The next two essays written by Rensmann and Robert Fine respectively, tackle the question of how Arendt and Adorno fit into the diverse theoretical field of cosmopolitanism and debates around cosmopolitics (a term many prefer to the former ‘ism’). While it is commonly known that Arendt and Adorno vehemently opposed the idea of a world republic or state, and even the potentiality of international human rights to lead to any semblance of global justice, Rensmann’s essay argues (with a great deal of textual and independent support) for a cosmopolitical interpretation of these thinkers. Though I am skeptical of Rensmann’s claim that there has been a lack of serious scholarly attempts to bring Arendt into the conversation on cosmopolitanism – because this is precisely what Seyla Benhabib has been doing for over a decade, and quite successfully – I believe his argument shifts Benhabib’s to be more in-line with Adorno’s negative dialectical cosmopolitics (or what Rensmann labels ‘grounded cosmopolitics’). This is precisely where the originality of this piece lies. To suggest that Adorno’s thought is compatible with a kind of critical cosmopolitanism or cosmopolitics is a bold claim, but it is one that Rensmann does an excellent job explaining and justifying. Adorno’s thought is critical of liberal cosmopolitanism and the capitalist globalization of consumer culture (the culture industry), but not of an institutional structure that avoids a kind of totalizing regime privileging the status quo and the existent exploitative elites who benefit from manipulating the existing or feigned attempts at universalizing human rights in an international legal order. It is the dialectical interrelation of the particular and the universal, the emphasis on difference and openness that characterizes this ‘grounded cosmopolitics’, always aimed toward the reformulated categorical imperative of preventing suffering but also the extreme of genocide (141-2). This emphatically anti-genocidal ethic is one that motivates both Arendt and Adorno, a fact we find emphasized in almost every essay in this collection.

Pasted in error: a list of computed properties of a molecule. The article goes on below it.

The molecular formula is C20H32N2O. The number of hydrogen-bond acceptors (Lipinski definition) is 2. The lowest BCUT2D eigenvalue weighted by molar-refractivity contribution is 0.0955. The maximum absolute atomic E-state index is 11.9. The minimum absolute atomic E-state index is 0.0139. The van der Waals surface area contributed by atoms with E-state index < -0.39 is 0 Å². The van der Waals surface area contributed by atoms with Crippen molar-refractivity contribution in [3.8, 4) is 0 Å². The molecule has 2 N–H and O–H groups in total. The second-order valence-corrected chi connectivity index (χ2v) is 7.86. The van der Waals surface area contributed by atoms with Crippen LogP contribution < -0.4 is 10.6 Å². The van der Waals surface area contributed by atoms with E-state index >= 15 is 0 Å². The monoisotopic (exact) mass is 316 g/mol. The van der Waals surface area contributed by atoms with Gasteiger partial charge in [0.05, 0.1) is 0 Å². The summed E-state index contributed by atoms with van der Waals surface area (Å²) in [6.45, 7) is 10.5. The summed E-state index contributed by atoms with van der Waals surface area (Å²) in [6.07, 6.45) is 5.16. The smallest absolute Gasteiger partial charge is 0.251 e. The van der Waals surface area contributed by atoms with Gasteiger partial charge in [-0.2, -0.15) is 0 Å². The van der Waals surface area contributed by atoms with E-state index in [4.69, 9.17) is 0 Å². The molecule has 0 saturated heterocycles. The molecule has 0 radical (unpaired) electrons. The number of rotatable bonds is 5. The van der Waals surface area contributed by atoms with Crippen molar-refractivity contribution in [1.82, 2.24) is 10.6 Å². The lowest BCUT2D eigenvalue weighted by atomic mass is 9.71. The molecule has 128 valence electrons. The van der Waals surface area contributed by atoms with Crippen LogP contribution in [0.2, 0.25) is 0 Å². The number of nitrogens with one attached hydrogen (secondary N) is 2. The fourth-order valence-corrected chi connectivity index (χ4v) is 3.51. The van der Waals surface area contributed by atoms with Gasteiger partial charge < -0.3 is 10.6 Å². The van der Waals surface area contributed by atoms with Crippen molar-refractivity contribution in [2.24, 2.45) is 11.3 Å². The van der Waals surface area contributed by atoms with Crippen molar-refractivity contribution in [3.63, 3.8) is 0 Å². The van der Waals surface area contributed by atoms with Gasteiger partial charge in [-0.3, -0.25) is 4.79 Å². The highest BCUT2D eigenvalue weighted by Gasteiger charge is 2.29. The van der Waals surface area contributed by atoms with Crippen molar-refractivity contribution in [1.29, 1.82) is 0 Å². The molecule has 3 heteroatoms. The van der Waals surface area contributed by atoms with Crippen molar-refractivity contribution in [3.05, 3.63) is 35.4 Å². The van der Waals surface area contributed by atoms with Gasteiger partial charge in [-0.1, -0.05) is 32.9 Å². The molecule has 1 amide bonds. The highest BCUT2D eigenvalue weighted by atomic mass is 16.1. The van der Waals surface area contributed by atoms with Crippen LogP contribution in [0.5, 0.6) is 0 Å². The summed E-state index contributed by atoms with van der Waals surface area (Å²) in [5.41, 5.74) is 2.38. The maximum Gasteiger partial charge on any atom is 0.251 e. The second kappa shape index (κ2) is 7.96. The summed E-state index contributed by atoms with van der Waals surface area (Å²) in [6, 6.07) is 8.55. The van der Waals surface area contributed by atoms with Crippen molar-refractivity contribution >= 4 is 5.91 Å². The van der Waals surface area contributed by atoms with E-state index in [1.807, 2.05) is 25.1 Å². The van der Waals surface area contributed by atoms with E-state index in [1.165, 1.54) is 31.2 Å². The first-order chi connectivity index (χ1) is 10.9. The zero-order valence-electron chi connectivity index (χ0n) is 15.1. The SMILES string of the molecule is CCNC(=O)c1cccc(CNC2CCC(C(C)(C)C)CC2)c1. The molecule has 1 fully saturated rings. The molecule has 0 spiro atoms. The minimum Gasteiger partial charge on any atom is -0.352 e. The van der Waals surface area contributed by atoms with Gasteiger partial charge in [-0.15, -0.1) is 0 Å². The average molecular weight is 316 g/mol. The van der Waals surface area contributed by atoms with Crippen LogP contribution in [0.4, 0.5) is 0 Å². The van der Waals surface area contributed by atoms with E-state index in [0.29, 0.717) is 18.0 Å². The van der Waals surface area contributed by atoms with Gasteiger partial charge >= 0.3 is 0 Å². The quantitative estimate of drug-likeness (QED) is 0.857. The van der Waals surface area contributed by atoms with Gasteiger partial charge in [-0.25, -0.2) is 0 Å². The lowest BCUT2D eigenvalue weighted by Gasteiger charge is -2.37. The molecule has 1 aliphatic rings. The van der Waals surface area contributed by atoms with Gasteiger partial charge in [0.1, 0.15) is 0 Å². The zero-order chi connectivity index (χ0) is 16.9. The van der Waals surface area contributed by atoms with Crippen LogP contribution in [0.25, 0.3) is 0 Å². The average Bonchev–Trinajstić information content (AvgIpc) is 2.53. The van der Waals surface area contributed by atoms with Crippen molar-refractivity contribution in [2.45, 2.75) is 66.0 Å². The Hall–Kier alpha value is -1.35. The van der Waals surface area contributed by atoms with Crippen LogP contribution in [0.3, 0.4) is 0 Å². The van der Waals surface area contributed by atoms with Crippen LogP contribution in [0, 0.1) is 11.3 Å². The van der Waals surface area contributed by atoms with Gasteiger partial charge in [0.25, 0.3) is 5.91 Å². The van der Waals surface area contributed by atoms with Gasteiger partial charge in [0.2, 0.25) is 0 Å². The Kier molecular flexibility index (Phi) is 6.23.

The importance of the experience of being Jewish in the early and mid-twentieth century, the Holocaust, and genocide in general are also central foci of the next two essays on the understandings and critiques of anti-Semitism in the thought of Arendt and Adorno. The last two essays address the meaningfulness of ‘the intellectual’ in society, particularly how Arendt’s and Adorno’s experiences as ‘intellectuals-in-exile’ shaped their views. Adorno and Arendt both viewed the proper role of the intellectual as elite in both value and responsibility, though certainly not superior in terms of moral worth or deserving of a good life compared to the rest of the population. There is definitely an interesting similarity to Lenin’s conception of the ‘vanguard’ that would be worth exploring further.